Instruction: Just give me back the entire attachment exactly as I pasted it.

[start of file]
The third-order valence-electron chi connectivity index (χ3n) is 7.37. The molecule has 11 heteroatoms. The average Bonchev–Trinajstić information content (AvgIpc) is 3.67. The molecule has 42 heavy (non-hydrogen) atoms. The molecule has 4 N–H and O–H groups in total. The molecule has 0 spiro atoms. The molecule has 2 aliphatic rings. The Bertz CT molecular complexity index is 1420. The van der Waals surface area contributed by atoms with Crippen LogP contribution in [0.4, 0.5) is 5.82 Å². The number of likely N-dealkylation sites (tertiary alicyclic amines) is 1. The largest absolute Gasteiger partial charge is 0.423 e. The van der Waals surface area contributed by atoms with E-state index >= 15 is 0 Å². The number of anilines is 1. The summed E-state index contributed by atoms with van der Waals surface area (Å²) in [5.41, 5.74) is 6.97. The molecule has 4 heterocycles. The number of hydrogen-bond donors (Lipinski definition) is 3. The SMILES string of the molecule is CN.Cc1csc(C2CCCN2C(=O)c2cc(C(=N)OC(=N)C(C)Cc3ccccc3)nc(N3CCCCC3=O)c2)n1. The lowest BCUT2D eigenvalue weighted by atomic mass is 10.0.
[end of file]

The third-order valence-electron chi connectivity index (χ3n) is 7.37. The molecule has 11 heteroatoms. The average Bonchev–Trinajstić information content (AvgIpc) is 3.67. The molecule has 42 heavy (non-hydrogen) atoms. The molecule has 4 N–H and O–H groups in total. The molecule has 0 spiro atoms. The molecule has 2 aliphatic rings. The Bertz CT molecular complexity index is 1420. The van der Waals surface area contributed by atoms with Crippen LogP contribution in [0.4, 0.5) is 5.82 Å². The number of likely N-dealkylation sites (tertiary alicyclic amines) is 1. The largest absolute Gasteiger partial charge is 0.423 e. The van der Waals surface area contributed by atoms with E-state index >= 15 is 0 Å². The number of anilines is 1. The summed E-state index contributed by atoms with van der Waals surface area (Å²) in [5.41, 5.74) is 6.97. The molecule has 4 heterocycles. The number of hydrogen-bond donors (Lipinski definition) is 3. The SMILES string of the molecule is CN.Cc1csc(C2CCCN2C(=O)c2cc(C(=N)OC(=N)C(C)Cc3ccccc3)nc(N3CCCCC3=O)c2)n1. The lowest BCUT2D eigenvalue weighted by atomic mass is 10.0.